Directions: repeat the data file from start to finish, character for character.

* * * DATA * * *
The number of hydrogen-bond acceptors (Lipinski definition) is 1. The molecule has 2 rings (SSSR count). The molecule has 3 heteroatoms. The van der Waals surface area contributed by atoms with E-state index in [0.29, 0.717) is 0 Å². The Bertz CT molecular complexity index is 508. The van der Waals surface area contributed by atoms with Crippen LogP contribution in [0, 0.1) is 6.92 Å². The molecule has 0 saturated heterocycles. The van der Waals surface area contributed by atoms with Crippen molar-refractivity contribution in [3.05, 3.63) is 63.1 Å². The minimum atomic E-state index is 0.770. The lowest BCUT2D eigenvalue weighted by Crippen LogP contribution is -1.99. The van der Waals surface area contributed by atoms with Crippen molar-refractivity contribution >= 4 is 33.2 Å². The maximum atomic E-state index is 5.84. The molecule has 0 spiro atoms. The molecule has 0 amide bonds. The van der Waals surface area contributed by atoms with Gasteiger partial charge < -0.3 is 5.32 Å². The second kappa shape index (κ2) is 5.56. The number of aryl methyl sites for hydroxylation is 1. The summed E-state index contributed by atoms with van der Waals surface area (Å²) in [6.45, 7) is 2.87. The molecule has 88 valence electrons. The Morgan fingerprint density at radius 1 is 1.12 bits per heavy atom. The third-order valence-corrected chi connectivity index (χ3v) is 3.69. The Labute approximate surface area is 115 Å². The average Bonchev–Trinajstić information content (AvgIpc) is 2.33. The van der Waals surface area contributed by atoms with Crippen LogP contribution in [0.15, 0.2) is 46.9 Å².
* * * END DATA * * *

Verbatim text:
The number of hydrogen-bond acceptors (Lipinski definition) is 1. The molecule has 2 rings (SSSR count). The molecule has 3 heteroatoms. The van der Waals surface area contributed by atoms with E-state index in [0.29, 0.717) is 0 Å². The Bertz CT molecular complexity index is 508. The van der Waals surface area contributed by atoms with Crippen LogP contribution in [0, 0.1) is 6.92 Å². The molecule has 0 saturated heterocycles. The van der Waals surface area contributed by atoms with Crippen molar-refractivity contribution in [3.05, 3.63) is 63.1 Å². The minimum atomic E-state index is 0.770. The lowest BCUT2D eigenvalue weighted by Crippen LogP contribution is -1.99. The van der Waals surface area contributed by atoms with Crippen molar-refractivity contribution >= 4 is 33.2 Å². The maximum atomic E-state index is 5.84. The molecule has 0 spiro atoms. The molecule has 0 amide bonds. The van der Waals surface area contributed by atoms with Gasteiger partial charge < -0.3 is 5.32 Å². The second kappa shape index (κ2) is 5.56. The number of aryl methyl sites for hydroxylation is 1. The summed E-state index contributed by atoms with van der Waals surface area (Å²) in [6.45, 7) is 2.87. The molecule has 88 valence electrons. The Morgan fingerprint density at radius 1 is 1.12 bits per heavy atom. The third-order valence-corrected chi connectivity index (χ3v) is 3.69. The Labute approximate surface area is 115 Å². The average Bonchev–Trinajstić information content (AvgIpc) is 2.33. The van der Waals surface area contributed by atoms with Crippen LogP contribution in [0.15, 0.2) is 46.9 Å².